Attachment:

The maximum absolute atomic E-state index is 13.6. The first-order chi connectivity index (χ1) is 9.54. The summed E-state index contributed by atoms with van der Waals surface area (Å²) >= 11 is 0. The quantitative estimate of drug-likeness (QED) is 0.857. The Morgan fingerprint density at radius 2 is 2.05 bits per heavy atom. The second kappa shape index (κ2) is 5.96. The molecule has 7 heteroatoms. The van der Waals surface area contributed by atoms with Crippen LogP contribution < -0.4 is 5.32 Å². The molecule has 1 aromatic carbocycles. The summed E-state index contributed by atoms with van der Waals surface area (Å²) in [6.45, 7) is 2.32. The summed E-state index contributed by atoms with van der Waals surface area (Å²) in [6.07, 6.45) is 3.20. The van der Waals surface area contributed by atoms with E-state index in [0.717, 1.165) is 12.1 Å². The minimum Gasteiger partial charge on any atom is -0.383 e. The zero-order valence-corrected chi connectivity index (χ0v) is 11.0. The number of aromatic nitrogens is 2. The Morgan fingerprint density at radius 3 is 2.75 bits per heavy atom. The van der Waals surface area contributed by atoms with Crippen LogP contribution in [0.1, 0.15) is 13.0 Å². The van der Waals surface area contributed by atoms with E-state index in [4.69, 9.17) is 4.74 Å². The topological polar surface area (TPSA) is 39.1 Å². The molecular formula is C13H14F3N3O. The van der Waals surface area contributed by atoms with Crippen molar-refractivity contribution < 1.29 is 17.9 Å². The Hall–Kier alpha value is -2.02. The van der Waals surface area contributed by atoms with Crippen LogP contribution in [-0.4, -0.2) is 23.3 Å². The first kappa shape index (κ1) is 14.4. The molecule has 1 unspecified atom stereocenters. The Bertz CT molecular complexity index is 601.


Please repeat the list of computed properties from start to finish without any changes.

The maximum absolute atomic E-state index is 13.6. The first-order chi connectivity index (χ1) is 9.54. The summed E-state index contributed by atoms with van der Waals surface area (Å²) >= 11 is 0. The quantitative estimate of drug-likeness (QED) is 0.857. The Morgan fingerprint density at radius 2 is 2.05 bits per heavy atom. The second kappa shape index (κ2) is 5.96. The molecule has 7 heteroatoms. The van der Waals surface area contributed by atoms with Crippen LogP contribution < -0.4 is 5.32 Å². The molecule has 1 aromatic carbocycles. The summed E-state index contributed by atoms with van der Waals surface area (Å²) in [6.45, 7) is 2.32. The summed E-state index contributed by atoms with van der Waals surface area (Å²) in [6.07, 6.45) is 3.20. The van der Waals surface area contributed by atoms with E-state index in [0.717, 1.165) is 12.1 Å². The minimum Gasteiger partial charge on any atom is -0.383 e. The zero-order valence-corrected chi connectivity index (χ0v) is 11.0. The number of aromatic nitrogens is 2. The Morgan fingerprint density at radius 3 is 2.75 bits per heavy atom. The van der Waals surface area contributed by atoms with Crippen LogP contribution in [0.1, 0.15) is 13.0 Å². The van der Waals surface area contributed by atoms with E-state index in [4.69, 9.17) is 4.74 Å². The topological polar surface area (TPSA) is 39.1 Å². The molecular formula is C13H14F3N3O. The van der Waals surface area contributed by atoms with Crippen molar-refractivity contribution < 1.29 is 17.9 Å². The Hall–Kier alpha value is -2.02. The van der Waals surface area contributed by atoms with Crippen LogP contribution in [-0.4, -0.2) is 23.3 Å². The first kappa shape index (κ1) is 14.4. The molecule has 1 unspecified atom stereocenters. The Bertz CT molecular complexity index is 601.